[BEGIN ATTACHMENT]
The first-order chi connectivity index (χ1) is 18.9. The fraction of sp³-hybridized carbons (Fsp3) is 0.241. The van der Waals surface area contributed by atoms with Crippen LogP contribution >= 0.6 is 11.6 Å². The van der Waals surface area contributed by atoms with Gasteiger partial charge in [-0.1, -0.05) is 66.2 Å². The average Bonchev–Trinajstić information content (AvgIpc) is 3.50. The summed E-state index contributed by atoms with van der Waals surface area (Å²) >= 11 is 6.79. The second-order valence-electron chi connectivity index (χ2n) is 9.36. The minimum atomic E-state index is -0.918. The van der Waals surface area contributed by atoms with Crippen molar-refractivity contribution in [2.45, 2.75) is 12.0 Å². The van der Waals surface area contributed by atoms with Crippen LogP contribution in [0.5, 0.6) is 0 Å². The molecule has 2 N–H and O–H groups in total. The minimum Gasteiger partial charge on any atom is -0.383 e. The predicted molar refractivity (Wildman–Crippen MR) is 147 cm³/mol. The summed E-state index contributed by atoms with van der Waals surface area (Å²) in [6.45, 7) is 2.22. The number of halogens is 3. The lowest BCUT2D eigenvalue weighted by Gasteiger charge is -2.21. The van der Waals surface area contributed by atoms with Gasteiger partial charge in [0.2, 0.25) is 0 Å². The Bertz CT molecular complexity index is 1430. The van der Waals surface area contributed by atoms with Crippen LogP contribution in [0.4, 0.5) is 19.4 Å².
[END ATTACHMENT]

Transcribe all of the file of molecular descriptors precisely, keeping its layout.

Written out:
The first-order chi connectivity index (χ1) is 18.9. The fraction of sp³-hybridized carbons (Fsp3) is 0.241. The van der Waals surface area contributed by atoms with Crippen LogP contribution >= 0.6 is 11.6 Å². The van der Waals surface area contributed by atoms with Gasteiger partial charge in [-0.1, -0.05) is 66.2 Å². The average Bonchev–Trinajstić information content (AvgIpc) is 3.50. The summed E-state index contributed by atoms with van der Waals surface area (Å²) >= 11 is 6.79. The second-order valence-electron chi connectivity index (χ2n) is 9.36. The minimum atomic E-state index is -0.918. The van der Waals surface area contributed by atoms with Crippen molar-refractivity contribution in [2.45, 2.75) is 12.0 Å². The van der Waals surface area contributed by atoms with Crippen LogP contribution in [0.5, 0.6) is 0 Å². The molecule has 2 N–H and O–H groups in total. The minimum Gasteiger partial charge on any atom is -0.383 e. The predicted molar refractivity (Wildman–Crippen MR) is 147 cm³/mol. The summed E-state index contributed by atoms with van der Waals surface area (Å²) in [6.45, 7) is 2.22. The number of halogens is 3. The lowest BCUT2D eigenvalue weighted by Gasteiger charge is -2.21. The van der Waals surface area contributed by atoms with Gasteiger partial charge in [0.2, 0.25) is 0 Å². The Bertz CT molecular complexity index is 1430. The van der Waals surface area contributed by atoms with Crippen LogP contribution in [0.4, 0.5) is 19.4 Å².